The world is rapidly adapting to the innovative technological advancements. It not only adapts but simultaneously works to improve it as well. Similarly, smart living is the new trend that has emerged in recent years and everyone is diving into it.
The concept of smart cities and homes is becoming popular amongst people, even the ones that are not actively related to technology. Nowadays, people consider ‘smart’ technology as an epitome of modernization and adaptability.
The 5G connectivity is much faster than any other M2M communication introduced before like, 4G or 3G. With 5G connectivity, users will receive data in real-time. It will help the police and other authorities to gain accurate insights to incidents and reach the place of incident quicker.
Lag time, even for a few seconds, is an inconvenience for most people. Then again, with regard to smart cities, this could be a matter of life and death. Given a large amount of data generated by the Internet of Things (IoT) devices and 5G, information can be shared on a real-time basis. For example, sharing information about the conditions of roads by smart vehicles, like self-driving cars, which will modify to react accordingly.
The innovative prospects made possible because of these advancements are tremendous. However, it has also raised security risks. The consistent connectivity of all devices also means that if hacked, someone else can easily control the devices and get access to valuable data. To establish 5G on the grounds of a weak cyber-security foundation is similar to building a sandcastle; it can collapse anytime. It is not only a matter of individual security but national security.
With advantages also come disadvantages, risks involved with 5G and the vast connectivity network of IoT are immense from the cyber angle. Cyber-attacks can plainly become a matter of life and death.
The networks of 5G are more vulnerable to cyber-attacks in multiple ways, in comparison to its precursors. The network moved from being centralized, hardware switching towards circulated, digital software-defined routing. In the software-defined 5G network, activity is pushed outwards through the network, hence refuting potential control and inspection chokepoint.
Cyber vulnerability is complicated further due to the virtualization of high-level software network functions that were performed formerly by physical applications. The activities are grounded on Internet Protocol language and renowned operating systems; whether used by criminal actors or nation-states. The uniform building block systems and protocols are valued tools for individuals seeking ill.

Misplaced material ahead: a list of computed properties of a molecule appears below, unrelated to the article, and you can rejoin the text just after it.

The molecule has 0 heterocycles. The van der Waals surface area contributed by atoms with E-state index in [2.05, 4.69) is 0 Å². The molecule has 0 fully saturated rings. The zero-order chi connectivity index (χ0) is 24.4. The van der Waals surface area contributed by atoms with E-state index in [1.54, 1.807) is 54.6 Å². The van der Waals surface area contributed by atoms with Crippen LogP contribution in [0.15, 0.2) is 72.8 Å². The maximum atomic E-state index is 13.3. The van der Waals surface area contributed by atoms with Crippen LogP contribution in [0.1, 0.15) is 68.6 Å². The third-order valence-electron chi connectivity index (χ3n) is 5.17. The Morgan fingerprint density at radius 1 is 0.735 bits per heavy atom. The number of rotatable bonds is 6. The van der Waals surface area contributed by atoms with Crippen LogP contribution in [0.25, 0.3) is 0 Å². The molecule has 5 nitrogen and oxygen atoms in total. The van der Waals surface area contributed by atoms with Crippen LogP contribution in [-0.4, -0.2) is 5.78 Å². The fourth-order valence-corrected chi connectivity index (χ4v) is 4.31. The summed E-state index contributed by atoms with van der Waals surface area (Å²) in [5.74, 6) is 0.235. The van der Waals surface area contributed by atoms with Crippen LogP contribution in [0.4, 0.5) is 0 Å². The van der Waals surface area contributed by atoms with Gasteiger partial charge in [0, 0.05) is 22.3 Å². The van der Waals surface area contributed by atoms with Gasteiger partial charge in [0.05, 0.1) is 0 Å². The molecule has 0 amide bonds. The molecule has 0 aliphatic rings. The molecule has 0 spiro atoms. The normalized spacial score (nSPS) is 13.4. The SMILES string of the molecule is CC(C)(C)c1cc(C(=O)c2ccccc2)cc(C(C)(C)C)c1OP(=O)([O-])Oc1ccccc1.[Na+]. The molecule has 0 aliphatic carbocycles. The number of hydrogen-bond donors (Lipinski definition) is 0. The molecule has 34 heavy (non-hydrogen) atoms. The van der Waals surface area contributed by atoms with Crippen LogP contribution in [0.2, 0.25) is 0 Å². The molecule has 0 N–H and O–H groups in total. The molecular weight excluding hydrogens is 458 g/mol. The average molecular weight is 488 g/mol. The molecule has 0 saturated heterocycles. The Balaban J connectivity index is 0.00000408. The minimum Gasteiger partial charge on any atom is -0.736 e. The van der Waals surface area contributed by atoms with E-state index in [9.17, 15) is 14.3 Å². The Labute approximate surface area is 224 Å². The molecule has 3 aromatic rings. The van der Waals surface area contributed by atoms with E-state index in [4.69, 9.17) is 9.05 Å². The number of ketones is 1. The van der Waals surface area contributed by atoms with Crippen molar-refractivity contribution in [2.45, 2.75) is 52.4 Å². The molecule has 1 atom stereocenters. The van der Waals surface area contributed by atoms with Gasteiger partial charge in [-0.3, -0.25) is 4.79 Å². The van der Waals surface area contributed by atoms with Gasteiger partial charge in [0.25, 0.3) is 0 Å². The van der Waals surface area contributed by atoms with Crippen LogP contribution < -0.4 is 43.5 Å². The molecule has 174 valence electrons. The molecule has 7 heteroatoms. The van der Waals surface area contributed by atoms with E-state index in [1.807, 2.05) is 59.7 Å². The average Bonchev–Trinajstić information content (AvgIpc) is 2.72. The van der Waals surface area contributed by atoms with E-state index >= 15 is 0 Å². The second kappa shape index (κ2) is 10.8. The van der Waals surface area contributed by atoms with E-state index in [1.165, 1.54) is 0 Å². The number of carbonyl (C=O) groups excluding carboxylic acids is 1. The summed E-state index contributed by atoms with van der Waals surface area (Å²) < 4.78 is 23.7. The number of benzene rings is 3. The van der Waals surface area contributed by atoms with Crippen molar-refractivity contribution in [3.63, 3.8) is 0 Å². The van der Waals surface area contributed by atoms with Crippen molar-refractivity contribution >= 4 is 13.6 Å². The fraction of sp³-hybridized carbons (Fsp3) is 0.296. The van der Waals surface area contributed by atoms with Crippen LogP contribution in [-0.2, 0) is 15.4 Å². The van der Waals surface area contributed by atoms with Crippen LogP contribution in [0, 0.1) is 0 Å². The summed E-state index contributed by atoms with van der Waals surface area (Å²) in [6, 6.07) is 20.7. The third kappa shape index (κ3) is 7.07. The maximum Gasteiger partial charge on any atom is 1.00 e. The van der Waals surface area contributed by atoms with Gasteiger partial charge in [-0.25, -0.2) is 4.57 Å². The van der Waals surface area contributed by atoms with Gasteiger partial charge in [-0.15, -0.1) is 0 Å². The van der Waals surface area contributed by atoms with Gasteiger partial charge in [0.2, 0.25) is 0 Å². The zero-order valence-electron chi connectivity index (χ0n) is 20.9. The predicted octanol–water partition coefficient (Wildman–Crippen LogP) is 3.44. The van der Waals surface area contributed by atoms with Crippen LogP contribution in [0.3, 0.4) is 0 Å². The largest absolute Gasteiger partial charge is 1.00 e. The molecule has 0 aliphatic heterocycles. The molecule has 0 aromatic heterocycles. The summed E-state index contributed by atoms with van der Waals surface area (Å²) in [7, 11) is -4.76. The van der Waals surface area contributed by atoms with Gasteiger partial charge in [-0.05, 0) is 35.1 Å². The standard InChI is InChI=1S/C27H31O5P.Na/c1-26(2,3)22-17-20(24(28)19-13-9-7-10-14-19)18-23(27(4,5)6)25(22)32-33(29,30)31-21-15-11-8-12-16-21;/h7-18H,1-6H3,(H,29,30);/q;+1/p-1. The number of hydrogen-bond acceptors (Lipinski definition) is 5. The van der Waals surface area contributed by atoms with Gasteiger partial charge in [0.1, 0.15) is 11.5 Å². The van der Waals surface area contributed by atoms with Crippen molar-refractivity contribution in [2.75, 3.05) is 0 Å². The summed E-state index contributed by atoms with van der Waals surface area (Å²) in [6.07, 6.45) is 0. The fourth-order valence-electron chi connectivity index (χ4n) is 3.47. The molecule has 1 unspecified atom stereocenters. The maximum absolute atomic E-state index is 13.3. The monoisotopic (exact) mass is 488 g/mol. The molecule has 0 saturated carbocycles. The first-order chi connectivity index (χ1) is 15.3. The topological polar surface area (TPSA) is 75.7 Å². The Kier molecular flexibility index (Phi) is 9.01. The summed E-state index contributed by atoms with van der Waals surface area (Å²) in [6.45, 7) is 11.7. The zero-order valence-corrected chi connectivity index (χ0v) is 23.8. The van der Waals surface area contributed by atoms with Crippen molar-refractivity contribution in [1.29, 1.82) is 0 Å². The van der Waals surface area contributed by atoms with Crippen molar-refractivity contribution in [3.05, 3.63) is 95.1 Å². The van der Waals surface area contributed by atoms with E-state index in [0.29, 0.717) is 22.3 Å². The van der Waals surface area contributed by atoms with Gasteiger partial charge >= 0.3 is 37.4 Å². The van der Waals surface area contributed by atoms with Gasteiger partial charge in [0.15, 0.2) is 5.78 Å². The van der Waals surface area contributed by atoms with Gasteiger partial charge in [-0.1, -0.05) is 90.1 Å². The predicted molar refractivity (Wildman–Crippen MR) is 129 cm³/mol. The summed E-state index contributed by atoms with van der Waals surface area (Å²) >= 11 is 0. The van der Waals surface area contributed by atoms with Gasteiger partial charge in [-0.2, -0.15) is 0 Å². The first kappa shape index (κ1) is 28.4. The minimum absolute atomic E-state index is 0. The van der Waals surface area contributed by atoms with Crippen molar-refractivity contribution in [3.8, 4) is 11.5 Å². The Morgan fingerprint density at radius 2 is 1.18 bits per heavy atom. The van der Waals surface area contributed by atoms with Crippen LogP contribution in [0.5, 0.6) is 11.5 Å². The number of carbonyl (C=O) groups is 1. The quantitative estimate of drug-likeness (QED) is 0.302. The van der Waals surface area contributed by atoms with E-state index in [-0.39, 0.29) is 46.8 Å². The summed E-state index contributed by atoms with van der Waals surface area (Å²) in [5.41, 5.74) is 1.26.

The dramatic bandwidth expansion, which makes the network of 5G conceivable, establishes superfluous attack possibilities. Physically, small cell, short-range, low-cost antennas deployed in urban areas become difficult targets. The cell sites use the capability of 5G’s Dynamic Spectrum Sharing, where manifold information streams apportion the bandwidth within slices; every slice has a varying cyber risk degree. When software lets the network function shift dynamically, the cyber protection should correspondingly be dynamic, instead of being dependent upon a constant solution of the lowest common denominator.
A huge risk of vulnerability is created by connecting tens of billions of IoT smart devices that are easily hackable. Given the technological advancements, numerous countries are planning to establish an inexhaustible and diverse range of activities that are IoT enabled. The devices range from battlefield devices, personal and public safety devices, medical equipment as well as transportation vehicles.
The technological advancements are endless and so are the security risks. Then again, organizations are attempting to make security a priority in the products they offer. The fifth-generation networks are highly multidimensional and expand cyber-attack vulnerability. There is a need for a redefined cyber strategy for this new network ecosystem. The device, application and network organizations are highly mindful of the susceptibilities and are working in good faith to create an environment which is secure and minimize the risks as much as possible.
About the Author:
Khalid Durrani is the Digital Marketing Manager at Cubix, a leading Software Development Company. He likes to cover the topics related to latest tech, startups, IOT, Artificial intelligence, Blockchain and much more. He tries to humanize technology through inspirational content.
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